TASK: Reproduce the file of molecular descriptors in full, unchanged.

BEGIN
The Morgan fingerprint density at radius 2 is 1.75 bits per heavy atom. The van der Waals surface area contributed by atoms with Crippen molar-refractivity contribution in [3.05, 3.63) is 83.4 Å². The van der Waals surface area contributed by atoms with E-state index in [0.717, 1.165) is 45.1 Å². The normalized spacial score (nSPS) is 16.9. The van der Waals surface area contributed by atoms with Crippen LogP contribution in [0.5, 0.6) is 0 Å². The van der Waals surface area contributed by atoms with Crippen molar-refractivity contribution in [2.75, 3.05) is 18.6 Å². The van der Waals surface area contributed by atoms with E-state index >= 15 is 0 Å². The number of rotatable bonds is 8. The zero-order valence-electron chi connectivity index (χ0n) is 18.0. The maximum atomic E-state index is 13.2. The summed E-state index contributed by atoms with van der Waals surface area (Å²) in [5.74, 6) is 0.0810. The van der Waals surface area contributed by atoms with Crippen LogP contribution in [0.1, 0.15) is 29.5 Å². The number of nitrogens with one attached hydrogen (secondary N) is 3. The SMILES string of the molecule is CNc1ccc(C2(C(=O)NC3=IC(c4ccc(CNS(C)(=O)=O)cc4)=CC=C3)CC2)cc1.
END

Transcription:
The Morgan fingerprint density at radius 2 is 1.75 bits per heavy atom. The van der Waals surface area contributed by atoms with Crippen molar-refractivity contribution in [3.05, 3.63) is 83.4 Å². The van der Waals surface area contributed by atoms with E-state index in [0.717, 1.165) is 45.1 Å². The normalized spacial score (nSPS) is 16.9. The van der Waals surface area contributed by atoms with Crippen LogP contribution in [0.5, 0.6) is 0 Å². The van der Waals surface area contributed by atoms with Crippen molar-refractivity contribution in [2.75, 3.05) is 18.6 Å². The van der Waals surface area contributed by atoms with E-state index >= 15 is 0 Å². The number of rotatable bonds is 8. The zero-order valence-electron chi connectivity index (χ0n) is 18.0. The maximum atomic E-state index is 13.2. The summed E-state index contributed by atoms with van der Waals surface area (Å²) in [5.74, 6) is 0.0810. The van der Waals surface area contributed by atoms with Crippen LogP contribution in [0.1, 0.15) is 29.5 Å². The number of nitrogens with one attached hydrogen (secondary N) is 3. The SMILES string of the molecule is CNc1ccc(C2(C(=O)NC3=IC(c4ccc(CNS(C)(=O)=O)cc4)=CC=C3)CC2)cc1.